12Rater Motivation Model (Contd.) Such consequences if ratings are indeed distorted. Consider a supervisor and his motivation to provide accurate ratings. What will the supervisor gain if ratings are accurate? What will he lose? Will his own performance be rated higher and will he receive any rewards if this happens? Or will the relationship with his subordinates suffer? The answers to these questions provide information about whether this supervisor is likely to be motivated to provide accurate ratings. Similarly, are there any positive and negative consequences associated with rating distortion? What is the probability that this will indeed happen? The answers to these questions will determine the supervisor's motivation to distort ratings.
13Rater Motivation Model (Contd.) There are motivational barriers that prevent raters from providing accurate performance information.Raters may be motivated to distort performance information and provide inflated or deflated ratings.
14Motivation for Inflated Ratings A supervisor may be motivated to provide inflated ratings to:Maximize the merit raise/rewards.A supervisor may want to produce the highest possible reward for his employees and he knows this will happen if he provides the highest possible performance ratings.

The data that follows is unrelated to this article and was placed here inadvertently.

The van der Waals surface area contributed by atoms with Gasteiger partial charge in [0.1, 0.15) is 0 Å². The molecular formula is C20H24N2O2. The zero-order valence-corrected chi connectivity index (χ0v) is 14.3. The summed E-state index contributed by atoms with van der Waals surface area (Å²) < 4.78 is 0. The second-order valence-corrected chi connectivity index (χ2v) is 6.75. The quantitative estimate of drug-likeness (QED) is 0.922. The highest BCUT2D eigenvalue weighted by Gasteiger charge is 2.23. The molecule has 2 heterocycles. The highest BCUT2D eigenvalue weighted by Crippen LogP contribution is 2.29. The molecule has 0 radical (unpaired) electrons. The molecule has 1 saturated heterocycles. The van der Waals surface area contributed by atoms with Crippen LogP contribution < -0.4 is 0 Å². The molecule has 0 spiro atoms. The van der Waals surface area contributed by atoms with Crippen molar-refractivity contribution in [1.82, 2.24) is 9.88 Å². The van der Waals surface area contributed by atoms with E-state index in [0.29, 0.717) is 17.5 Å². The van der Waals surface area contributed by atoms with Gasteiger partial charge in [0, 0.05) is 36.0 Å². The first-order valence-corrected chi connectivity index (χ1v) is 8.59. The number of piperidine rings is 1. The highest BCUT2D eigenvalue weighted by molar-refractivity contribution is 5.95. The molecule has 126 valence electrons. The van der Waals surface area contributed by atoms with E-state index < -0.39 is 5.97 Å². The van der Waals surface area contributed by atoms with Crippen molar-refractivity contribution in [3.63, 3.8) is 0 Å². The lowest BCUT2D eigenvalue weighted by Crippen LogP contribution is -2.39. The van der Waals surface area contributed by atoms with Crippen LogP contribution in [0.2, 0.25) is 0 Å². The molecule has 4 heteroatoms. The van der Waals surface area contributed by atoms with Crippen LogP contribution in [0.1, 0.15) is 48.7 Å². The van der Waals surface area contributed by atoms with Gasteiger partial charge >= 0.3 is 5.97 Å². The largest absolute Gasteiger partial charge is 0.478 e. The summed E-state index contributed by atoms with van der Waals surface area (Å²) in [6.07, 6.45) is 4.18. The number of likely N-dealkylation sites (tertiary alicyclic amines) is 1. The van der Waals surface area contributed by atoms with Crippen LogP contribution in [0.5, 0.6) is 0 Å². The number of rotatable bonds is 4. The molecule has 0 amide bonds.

15Motivation for Inflated Ratings (Contd.) Encourage employeesA supervisor may believe that employee motivation will be increased if they receive high performance ratings.
16Motivation for Inflated Ratings (Contd.) Avoid creating a written recordA supervisor may not want to leave a paper trail regarding an employee’s poor performance because such documentation may eventually lead to negative consequences for the employee in question.This situation is possible if the supervisor and employee have developed a friendship.
17Motivation for Inflated Ratings (Contd.) Avoid confrontation with employeesA supervisor may feel uncomfortable providing negative feedback and in order to avoid a possible confrontation with the employee.Supervisor may decide to take the path of least resistance and give inflated performance ratings.